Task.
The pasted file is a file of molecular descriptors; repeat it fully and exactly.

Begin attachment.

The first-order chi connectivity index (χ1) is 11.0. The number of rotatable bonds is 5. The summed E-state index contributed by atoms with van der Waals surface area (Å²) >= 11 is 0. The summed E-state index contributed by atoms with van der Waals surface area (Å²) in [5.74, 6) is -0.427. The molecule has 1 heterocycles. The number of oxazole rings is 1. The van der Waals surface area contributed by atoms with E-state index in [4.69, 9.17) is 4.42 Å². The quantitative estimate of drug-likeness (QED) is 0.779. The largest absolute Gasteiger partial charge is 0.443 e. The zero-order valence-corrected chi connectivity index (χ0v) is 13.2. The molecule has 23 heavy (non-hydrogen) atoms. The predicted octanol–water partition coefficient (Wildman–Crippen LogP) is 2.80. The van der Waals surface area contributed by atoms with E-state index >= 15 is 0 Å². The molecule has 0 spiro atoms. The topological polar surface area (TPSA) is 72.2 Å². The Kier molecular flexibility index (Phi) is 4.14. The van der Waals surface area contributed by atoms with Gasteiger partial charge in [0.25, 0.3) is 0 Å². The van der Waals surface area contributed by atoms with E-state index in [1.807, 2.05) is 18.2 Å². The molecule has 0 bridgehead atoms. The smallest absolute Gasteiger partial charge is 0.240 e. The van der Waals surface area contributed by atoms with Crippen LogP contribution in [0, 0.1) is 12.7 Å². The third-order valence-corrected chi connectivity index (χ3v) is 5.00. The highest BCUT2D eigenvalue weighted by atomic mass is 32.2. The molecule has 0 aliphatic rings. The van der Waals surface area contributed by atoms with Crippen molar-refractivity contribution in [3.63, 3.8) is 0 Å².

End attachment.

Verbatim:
The first-order chi connectivity index (χ1) is 11.0. The number of rotatable bonds is 5. The summed E-state index contributed by atoms with van der Waals surface area (Å²) >= 11 is 0. The summed E-state index contributed by atoms with van der Waals surface area (Å²) in [5.74, 6) is -0.427. The molecule has 1 heterocycles. The number of oxazole rings is 1. The van der Waals surface area contributed by atoms with E-state index in [4.69, 9.17) is 4.42 Å². The quantitative estimate of drug-likeness (QED) is 0.779. The largest absolute Gasteiger partial charge is 0.443 e. The zero-order valence-corrected chi connectivity index (χ0v) is 13.2. The molecule has 23 heavy (non-hydrogen) atoms. The predicted octanol–water partition coefficient (Wildman–Crippen LogP) is 2.80. The van der Waals surface area contributed by atoms with E-state index >= 15 is 0 Å². The molecule has 0 spiro atoms. The topological polar surface area (TPSA) is 72.2 Å². The Kier molecular flexibility index (Phi) is 4.14. The van der Waals surface area contributed by atoms with Gasteiger partial charge in [0.25, 0.3) is 0 Å². The van der Waals surface area contributed by atoms with E-state index in [1.807, 2.05) is 18.2 Å². The molecule has 0 bridgehead atoms. The smallest absolute Gasteiger partial charge is 0.240 e. The van der Waals surface area contributed by atoms with Crippen LogP contribution in [0, 0.1) is 12.7 Å². The third-order valence-corrected chi connectivity index (χ3v) is 5.00. The highest BCUT2D eigenvalue weighted by atomic mass is 32.2. The molecule has 0 aliphatic rings. The van der Waals surface area contributed by atoms with Crippen molar-refractivity contribution in [3.63, 3.8) is 0 Å².